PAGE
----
The cast of Looking for Lilith’s production of Much Ado About Nothing.
Photo courtesy of Looking for Lilith.
Much Ado about Nothing
By William Shakespeare
Directed by Kathi E. B. Ellis
A review by Kate Barry
Entire contents are copyright © 2012 Kate Barry. All rights reserved.
It’s no secret that Shakespeare liked to write about the relationship between men and women and how their gender roles take an active part in the goings on of the rising action and conflict whether it was in his tragedies or comedies. In Elizabethan England, where each part was played by a man, the perception of the female characters might have come across as a parody or caricature. But what if the company of actors were a troupe of women? Would Benedict still be a stubborn romantic opposite to Beatrice’s headstrong attitude? How would Don Jon’s snide manipulation come across, if played by a woman? Would Claudio and Hero’s against-all-odds conflict still hold the same effect when two women play the parts? Looking for Lilith’s all female production of Much Ado about Nothingproves that whether or not these roles were played by men or women, the games of the heart are universally non-gendered.

With a stripped down, bare bones set consisting of a ladder and some blocks, director Kathi E.B. Ellis incorporates elements of Greek theater into her production. Prefacing each scene with a brief tableau using various animal masks that hang from the upstage wall and a placard with a quote from the corresponding scene, the concept makes the language of the play more relatable to those who might be afraid of the Bard’s verse. A smart and clever tactic to incorporate for sure, this theme fell flat at times in such a small space. This production is held in the Alley Theater’s small black box which didn’t always allow for a quick transition between tableau and scene. Regardless of this minor setback, incorporating the tableaus and masks prompted me to ask more questions regarding Shakespeare script: questions about which character is being honest, who’s tricking whom and who’s hiding from themselves.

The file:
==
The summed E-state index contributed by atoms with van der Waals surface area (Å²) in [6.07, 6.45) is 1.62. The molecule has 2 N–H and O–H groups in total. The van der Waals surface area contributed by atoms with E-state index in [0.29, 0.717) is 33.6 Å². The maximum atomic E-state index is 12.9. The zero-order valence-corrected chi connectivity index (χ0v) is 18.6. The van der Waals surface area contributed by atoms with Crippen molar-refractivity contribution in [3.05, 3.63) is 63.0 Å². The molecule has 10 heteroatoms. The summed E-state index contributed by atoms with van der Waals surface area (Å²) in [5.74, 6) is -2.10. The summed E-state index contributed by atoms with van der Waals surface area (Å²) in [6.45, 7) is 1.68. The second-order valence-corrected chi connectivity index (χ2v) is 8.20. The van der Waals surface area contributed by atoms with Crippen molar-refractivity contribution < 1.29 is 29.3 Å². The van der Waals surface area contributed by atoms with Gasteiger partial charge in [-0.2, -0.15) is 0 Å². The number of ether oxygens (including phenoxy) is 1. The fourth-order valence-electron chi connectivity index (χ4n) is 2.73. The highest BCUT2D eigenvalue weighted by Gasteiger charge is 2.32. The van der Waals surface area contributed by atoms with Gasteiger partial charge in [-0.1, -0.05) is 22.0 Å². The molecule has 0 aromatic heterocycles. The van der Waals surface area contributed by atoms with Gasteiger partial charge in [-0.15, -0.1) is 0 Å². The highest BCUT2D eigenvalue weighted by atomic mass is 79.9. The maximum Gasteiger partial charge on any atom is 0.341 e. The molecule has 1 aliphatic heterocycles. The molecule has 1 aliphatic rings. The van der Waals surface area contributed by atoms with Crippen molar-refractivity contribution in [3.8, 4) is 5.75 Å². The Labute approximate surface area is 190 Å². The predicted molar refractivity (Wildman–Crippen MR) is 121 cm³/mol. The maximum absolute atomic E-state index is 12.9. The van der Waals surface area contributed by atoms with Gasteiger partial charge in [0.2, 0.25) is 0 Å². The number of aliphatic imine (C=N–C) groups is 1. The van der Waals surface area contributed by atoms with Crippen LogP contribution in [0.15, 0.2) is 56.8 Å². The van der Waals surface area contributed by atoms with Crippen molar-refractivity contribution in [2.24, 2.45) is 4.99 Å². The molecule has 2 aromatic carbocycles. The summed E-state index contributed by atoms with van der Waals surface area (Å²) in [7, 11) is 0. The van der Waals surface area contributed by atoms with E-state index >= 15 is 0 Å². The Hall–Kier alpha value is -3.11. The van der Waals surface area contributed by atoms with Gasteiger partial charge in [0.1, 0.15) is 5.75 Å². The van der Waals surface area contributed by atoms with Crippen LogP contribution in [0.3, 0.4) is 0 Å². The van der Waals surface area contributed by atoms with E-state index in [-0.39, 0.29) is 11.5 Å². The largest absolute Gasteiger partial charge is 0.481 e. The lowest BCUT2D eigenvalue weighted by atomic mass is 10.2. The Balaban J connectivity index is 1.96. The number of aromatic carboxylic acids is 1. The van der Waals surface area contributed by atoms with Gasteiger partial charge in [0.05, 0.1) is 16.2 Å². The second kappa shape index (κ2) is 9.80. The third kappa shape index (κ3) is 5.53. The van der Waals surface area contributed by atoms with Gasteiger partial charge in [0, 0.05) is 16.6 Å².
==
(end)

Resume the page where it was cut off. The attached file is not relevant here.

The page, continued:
Taking such questions into consideration, the individual performances come to mind. As the squabbling couple, Beatrice and Benedict, Shannon Woolley Allison and Karole Spangler are tricked into believing that they love one another but here’s the truth: they really do! Allison and Spangler have a beautiful chemistry as the comedic lovers. Allison’s Beatrice is sassy and smart while Spangler’s Benedict is a strong yet foolish in the ways of romance. Watching these two bicker back and forth is just as fun as watching them fall in love. Dawn Schulz plays Claudio and Natalie Fields plays Don Pedro, friends of Benedict. These ladies provide very strong performances as a couple of gentlemen playing with love. The secret to capturing the masculine nature of these characters was not to focus on “being male” but to bring the non-gendered aspects to life. Fields and Schulz prove that gender doesn’t matter when portraying men in love or men seeking to trick fools into love.

Other notable performances belong to Laura Ellis in a cartoonish take on the constable, Dogberry. Her vocal twang and pelvic-led struts were juxtaposed against Spangler’s subtle portrayal of a traditional male role. Janelle-Renee Hunnicutt as Don John was conniving and malicious. Arguably, her portrayal of the ever stoic and cruel bastard brother of Don Pedro was perhaps the most indefinable of the gender roles both in Shakespeare’s script and in director Ellis’ production.

Looking for Lilith has assembled a finely crafted production of Much Ado about Nothing, a comedy that showcases the struggles and victories of characters finding the balance of male and female gender roles inside their relationships with each other.

Much Ado about Nothing
October 4-6, 11-13 @ 7:30pm
Looking for Lilith Theater Company at
The Alley Theater
1205 East Washington Street
Louisville, KY 40205